Editor’s Note: During the month of November, we’ll be featuring posts from last year’s Scholarship winners, who’ll discuss their first-time impressions of attending the Dad 2.0 Summit. Our second contributor is Bill Peebles, writer/publisher of ihopeiwinatoaster.
You can’t really expect the unexpected, can you? You can’t know what is going to surprise you. It’s oxymoronic. A balloon popping, a crash of broken glass and splintered oak just outside your door, a whimpering child in the long silence of night. You can’t know that these things will happen.
But, you have to know they might. Look for the unexpected in the corners, where you’ve seen it before. Look beyond the center stage and see the action on the edges. Look right in front of your damn nose. Look behind you.
I was awarded a scholarship to attend the 2015 Dad 2.0 Summit. I didn’t expect that. I was chosen to read a post for the “Dad Blogger Spotlight” series. I didn’t expect that. I stayed in a beautiful hotel, ate fantastic food, and walked the streets of a stunning city. I didn’t expect that. The commercial aspect of the conference was interesting and comfortable and welcoming and colorful and, well… sorta fun. I didn’t expect that.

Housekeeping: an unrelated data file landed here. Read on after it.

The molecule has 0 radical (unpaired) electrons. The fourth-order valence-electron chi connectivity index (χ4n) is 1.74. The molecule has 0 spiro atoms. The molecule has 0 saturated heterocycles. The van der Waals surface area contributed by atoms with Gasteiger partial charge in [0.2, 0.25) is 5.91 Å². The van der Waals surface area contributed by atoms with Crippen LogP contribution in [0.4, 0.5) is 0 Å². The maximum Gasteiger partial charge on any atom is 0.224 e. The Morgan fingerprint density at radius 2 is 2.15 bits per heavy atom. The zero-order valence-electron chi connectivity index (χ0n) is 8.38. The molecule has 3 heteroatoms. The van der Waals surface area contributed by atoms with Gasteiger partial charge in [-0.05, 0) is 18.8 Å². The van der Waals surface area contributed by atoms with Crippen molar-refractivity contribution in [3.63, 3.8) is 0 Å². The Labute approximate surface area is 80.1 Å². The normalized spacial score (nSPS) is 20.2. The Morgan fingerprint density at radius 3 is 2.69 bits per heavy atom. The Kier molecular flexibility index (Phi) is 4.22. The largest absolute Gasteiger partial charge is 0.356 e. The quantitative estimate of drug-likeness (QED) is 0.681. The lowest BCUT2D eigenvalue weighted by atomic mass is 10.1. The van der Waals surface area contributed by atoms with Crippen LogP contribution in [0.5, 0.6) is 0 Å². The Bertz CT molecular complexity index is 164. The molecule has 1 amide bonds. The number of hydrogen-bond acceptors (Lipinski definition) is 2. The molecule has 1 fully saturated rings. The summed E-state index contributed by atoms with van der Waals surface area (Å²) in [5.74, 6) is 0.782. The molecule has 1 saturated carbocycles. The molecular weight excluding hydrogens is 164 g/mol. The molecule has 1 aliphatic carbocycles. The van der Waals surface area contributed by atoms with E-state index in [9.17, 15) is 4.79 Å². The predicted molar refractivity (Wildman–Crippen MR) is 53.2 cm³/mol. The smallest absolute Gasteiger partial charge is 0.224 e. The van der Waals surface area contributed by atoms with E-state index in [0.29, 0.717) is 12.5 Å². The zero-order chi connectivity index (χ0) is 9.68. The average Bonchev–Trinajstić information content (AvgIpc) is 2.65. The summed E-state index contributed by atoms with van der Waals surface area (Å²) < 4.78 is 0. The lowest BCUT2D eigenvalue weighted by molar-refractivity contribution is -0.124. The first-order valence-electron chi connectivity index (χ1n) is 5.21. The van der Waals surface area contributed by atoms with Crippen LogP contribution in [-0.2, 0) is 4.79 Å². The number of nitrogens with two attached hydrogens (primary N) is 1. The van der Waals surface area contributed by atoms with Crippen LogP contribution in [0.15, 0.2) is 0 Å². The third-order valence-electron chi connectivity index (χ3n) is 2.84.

On the last day of the event, it was announced that the scholarship fund had been renamed after Oren Miller, and the stipends would be known as Miller Grants. Oren was a leader in our community and a sparse, poetic, and heart-wrenching writer. At the time, he lay dying in his home in Maryland, and the honor meant a great deal to him, to his family, and the dad blogging community.
It was a moving and brilliant tribute to a superlative soul. And, I expected it. I knew because I expect a lot from men.
I expect men to be decent.
I expect men to act honorably and nobly.
I expect men to love inordinately.
To a man, I saw this at Dad 2.015.
I saw men cry and laugh, sometimes in the same breath. I saw men embrace in handshakes and hugs and conversation and belief. I saw men teasing about sports, and haircuts, and jeans. I saw men bonding and connecting and understanding. I saw experience and stories shared as only men can do, men who respect and care about each other.
That was what I did expect.
I write about my twin boys most of the time. I watch them intently. I see these traits budding from them. I expect so much from men because I see them in my boys, and I know boys are good, and men are forever boys.
I didn’t expect a lot of the things that happened to me in San Francisco, mostly because I didn’t know I could. But I did know I could expect great things from men, these men.